Finishing touches are now being made to the first building at Exeter Science Park with talks under way to draw down funding for further construction work in early 2014.
The 26 hectare site, near junction 29, has been hailed as a key plank of developing Exeter’s knowledge-based economy. About £240 million is expected to be spent on developing Exeter Science Park over the next 20 to 25 years, making it one of the most significant investments in the South West. Between 2,000 and 3,700 jobs are expected to be created as the site is fully developed.
Earlier this year a topping out ceremony was held for the first building on the site which will house science park developer Eagle One and other businesses.
Negotiations for a lease with the Blur Group to relocate its headquarters to the science park are nearing completion.
Talks are also under way to ensure that funding is in place to start work on the 30,000sq ft Science Park Centre, in January.
Science park coordinator Gerry Shattock said: “We’re at a critical stage. We’re close to signing a number of agreements between shareholders and stakeholders including the Homes and Communities Agency and the Local Enterprise Partnership with a focus on drawing down funding from the LEP.”
With even its chairman, Sir Bill Wakeham, acknowledging that progress on the site has been slower than he would have liked, it is the development of the Science Park Centre that is likely to raise the park’s profile.
As well as providing a cafe, business support services and incubation facilities, it will also host events and seminars.
Mr Shattock said that by 2015, the park would be on the radar of Exeter’s business community.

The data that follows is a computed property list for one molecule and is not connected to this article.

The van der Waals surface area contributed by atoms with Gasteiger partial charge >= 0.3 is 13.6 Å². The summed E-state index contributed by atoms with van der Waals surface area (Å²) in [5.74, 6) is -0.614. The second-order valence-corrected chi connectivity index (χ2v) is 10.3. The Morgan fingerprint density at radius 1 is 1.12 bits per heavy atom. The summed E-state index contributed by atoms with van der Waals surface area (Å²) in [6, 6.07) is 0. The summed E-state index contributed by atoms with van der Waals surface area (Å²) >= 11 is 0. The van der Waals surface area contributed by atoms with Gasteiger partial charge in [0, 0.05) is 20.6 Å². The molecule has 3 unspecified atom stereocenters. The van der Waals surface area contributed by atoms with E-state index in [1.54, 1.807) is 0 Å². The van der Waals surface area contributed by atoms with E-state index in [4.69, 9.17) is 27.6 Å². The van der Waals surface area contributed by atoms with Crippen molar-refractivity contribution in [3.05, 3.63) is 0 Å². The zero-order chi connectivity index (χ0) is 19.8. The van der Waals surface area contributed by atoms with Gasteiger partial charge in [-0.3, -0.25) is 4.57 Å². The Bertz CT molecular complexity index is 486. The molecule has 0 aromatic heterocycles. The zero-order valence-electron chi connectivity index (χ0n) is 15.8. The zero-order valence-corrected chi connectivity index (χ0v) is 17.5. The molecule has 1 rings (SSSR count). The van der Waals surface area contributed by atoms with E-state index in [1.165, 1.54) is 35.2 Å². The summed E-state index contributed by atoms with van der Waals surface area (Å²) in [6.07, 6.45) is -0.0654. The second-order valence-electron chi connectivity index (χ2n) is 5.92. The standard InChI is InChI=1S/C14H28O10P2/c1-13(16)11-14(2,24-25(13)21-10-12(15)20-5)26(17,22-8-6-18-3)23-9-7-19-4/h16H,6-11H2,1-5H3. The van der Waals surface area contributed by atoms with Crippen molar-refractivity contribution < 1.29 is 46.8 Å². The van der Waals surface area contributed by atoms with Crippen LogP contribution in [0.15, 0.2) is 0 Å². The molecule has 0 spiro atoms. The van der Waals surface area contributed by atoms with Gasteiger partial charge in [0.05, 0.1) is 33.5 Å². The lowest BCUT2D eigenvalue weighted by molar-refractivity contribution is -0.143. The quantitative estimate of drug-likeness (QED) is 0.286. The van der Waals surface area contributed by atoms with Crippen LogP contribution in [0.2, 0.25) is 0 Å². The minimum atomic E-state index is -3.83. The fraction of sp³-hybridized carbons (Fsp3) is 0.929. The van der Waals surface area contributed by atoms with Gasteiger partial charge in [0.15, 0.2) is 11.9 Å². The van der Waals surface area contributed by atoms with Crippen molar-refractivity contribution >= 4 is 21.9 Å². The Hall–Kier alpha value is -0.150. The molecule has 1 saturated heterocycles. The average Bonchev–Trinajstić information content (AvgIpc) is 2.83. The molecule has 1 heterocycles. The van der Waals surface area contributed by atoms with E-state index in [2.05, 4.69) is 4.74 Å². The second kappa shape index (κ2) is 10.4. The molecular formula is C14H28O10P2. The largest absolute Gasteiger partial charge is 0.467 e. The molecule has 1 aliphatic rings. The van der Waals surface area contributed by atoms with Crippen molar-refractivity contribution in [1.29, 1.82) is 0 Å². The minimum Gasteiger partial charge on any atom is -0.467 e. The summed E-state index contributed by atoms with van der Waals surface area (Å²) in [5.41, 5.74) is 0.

“In the next 18 months to two years it will have a real sense of identity when people start to go in there for workshops or networking events, there will be a sense of ownership. I think that’s going to be in 2015,” he said.
As work progresses on the Science Park Centre, an operator will be appointed to run the Science Park. this operator will then be charged with a marketing push to secure inward investment.
Mr Shattock said that he had been having informal discussions with potential tenants, adding that he was confident that the Science Park would have no problem in signing up tenants, despite the subdued economy.
“I think we can be confident. It’s going to take 20 to 25 years to develop the whole park. Given where we are with the economy we will more likely attract SMEs and start ups or science based entrepreneurs into the centre while large organisations are repairing their balance sheets,” he said.
“But we are approaching the tipping point where companies will no longer be focused on saving costs, they will be thinking about investing – they will be moving into an expansion phase.”
It is hoped that a focus on climate change and biosciences will help to create jobs in the knowledge economy, enabling graduates from the University of Exeter to remain in the city and even encouraging them to start their own businesses.
“That’s not where Exeter has come from in terms of its industrial heritage but it fits with the knowledge economy,” added Mr Shattock.